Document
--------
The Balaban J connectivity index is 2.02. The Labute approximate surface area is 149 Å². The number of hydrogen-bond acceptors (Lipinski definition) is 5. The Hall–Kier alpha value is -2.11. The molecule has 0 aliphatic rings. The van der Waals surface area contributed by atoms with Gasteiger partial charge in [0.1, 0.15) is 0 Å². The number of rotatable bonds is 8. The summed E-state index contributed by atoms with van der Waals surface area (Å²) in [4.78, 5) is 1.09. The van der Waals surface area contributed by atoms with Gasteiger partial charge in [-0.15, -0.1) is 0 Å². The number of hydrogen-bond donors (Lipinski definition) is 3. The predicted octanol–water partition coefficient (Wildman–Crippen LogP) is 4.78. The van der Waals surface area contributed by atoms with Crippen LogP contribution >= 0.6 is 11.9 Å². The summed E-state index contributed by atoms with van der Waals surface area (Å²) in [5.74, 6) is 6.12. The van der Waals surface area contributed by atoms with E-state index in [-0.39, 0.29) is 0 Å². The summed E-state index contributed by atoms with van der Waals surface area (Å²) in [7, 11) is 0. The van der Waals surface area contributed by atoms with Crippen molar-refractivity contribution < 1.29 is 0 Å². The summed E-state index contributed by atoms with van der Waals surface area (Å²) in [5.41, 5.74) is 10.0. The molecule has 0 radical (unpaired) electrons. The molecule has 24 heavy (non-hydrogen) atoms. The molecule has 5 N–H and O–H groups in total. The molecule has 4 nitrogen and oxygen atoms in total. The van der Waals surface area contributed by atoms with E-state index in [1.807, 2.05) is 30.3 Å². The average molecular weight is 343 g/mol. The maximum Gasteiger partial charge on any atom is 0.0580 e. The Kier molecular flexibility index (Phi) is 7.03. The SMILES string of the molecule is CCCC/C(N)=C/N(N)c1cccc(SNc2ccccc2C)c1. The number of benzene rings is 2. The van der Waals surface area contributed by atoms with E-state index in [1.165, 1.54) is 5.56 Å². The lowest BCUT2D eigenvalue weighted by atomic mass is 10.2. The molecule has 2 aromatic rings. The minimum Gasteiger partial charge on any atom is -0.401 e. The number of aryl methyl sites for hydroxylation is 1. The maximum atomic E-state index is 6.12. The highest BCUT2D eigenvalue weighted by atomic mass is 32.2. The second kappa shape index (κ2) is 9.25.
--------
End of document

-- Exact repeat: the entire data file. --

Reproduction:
The Balaban J connectivity index is 2.02. The Labute approximate surface area is 149 Å². The number of hydrogen-bond acceptors (Lipinski definition) is 5. The Hall–Kier alpha value is -2.11. The molecule has 0 aliphatic rings. The van der Waals surface area contributed by atoms with Gasteiger partial charge in [0.1, 0.15) is 0 Å². The number of rotatable bonds is 8. The summed E-state index contributed by atoms with van der Waals surface area (Å²) in [4.78, 5) is 1.09. The van der Waals surface area contributed by atoms with Gasteiger partial charge in [-0.15, -0.1) is 0 Å². The number of hydrogen-bond donors (Lipinski definition) is 3. The predicted octanol–water partition coefficient (Wildman–Crippen LogP) is 4.78. The van der Waals surface area contributed by atoms with Crippen LogP contribution >= 0.6 is 11.9 Å². The summed E-state index contributed by atoms with van der Waals surface area (Å²) in [5.74, 6) is 6.12. The van der Waals surface area contributed by atoms with E-state index in [-0.39, 0.29) is 0 Å². The summed E-state index contributed by atoms with van der Waals surface area (Å²) in [7, 11) is 0. The van der Waals surface area contributed by atoms with Crippen molar-refractivity contribution < 1.29 is 0 Å². The summed E-state index contributed by atoms with van der Waals surface area (Å²) in [5.41, 5.74) is 10.0. The molecule has 0 radical (unpaired) electrons. The molecule has 24 heavy (non-hydrogen) atoms. The molecule has 5 N–H and O–H groups in total. The molecule has 4 nitrogen and oxygen atoms in total. The van der Waals surface area contributed by atoms with E-state index in [1.807, 2.05) is 30.3 Å². The average molecular weight is 343 g/mol. The maximum Gasteiger partial charge on any atom is 0.0580 e. The Kier molecular flexibility index (Phi) is 7.03. The SMILES string of the molecule is CCCC/C(N)=C/N(N)c1cccc(SNc2ccccc2C)c1. The number of benzene rings is 2. The van der Waals surface area contributed by atoms with E-state index in [1.165, 1.54) is 5.56 Å². The lowest BCUT2D eigenvalue weighted by atomic mass is 10.2. The molecule has 2 aromatic rings. The minimum Gasteiger partial charge on any atom is -0.401 e. The number of aryl methyl sites for hydroxylation is 1. The maximum atomic E-state index is 6.12. The highest BCUT2D eigenvalue weighted by atomic mass is 32.2. The second kappa shape index (κ2) is 9.25.